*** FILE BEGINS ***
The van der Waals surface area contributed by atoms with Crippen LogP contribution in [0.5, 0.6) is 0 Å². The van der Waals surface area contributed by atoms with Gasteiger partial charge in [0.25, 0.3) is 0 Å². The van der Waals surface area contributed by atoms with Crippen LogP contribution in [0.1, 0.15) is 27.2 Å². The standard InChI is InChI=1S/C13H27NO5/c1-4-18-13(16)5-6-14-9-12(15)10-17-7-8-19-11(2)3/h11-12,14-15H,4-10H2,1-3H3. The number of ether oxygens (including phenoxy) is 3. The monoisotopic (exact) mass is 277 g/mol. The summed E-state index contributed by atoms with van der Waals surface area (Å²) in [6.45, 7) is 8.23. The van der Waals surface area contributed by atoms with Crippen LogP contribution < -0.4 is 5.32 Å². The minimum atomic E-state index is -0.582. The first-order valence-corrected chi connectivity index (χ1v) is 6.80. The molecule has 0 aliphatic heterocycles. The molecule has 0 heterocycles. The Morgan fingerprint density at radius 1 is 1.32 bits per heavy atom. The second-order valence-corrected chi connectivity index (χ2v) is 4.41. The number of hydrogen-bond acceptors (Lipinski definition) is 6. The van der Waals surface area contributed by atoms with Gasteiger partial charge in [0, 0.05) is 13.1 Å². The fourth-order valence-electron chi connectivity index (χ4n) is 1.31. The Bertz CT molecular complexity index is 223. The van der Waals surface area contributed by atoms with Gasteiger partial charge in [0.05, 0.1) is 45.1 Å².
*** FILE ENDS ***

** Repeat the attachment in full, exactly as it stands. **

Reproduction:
The van der Waals surface area contributed by atoms with Crippen LogP contribution in [0.5, 0.6) is 0 Å². The van der Waals surface area contributed by atoms with Gasteiger partial charge in [0.25, 0.3) is 0 Å². The van der Waals surface area contributed by atoms with Crippen LogP contribution in [0.1, 0.15) is 27.2 Å². The standard InChI is InChI=1S/C13H27NO5/c1-4-18-13(16)5-6-14-9-12(15)10-17-7-8-19-11(2)3/h11-12,14-15H,4-10H2,1-3H3. The number of ether oxygens (including phenoxy) is 3. The monoisotopic (exact) mass is 277 g/mol. The summed E-state index contributed by atoms with van der Waals surface area (Å²) in [6.45, 7) is 8.23. The van der Waals surface area contributed by atoms with Crippen LogP contribution < -0.4 is 5.32 Å². The minimum atomic E-state index is -0.582. The first-order valence-corrected chi connectivity index (χ1v) is 6.80. The molecule has 0 aliphatic heterocycles. The molecule has 0 heterocycles. The Morgan fingerprint density at radius 1 is 1.32 bits per heavy atom. The second-order valence-corrected chi connectivity index (χ2v) is 4.41. The number of hydrogen-bond acceptors (Lipinski definition) is 6. The van der Waals surface area contributed by atoms with Gasteiger partial charge in [0, 0.05) is 13.1 Å². The fourth-order valence-electron chi connectivity index (χ4n) is 1.31. The Bertz CT molecular complexity index is 223. The van der Waals surface area contributed by atoms with Gasteiger partial charge in [0.05, 0.1) is 45.1 Å².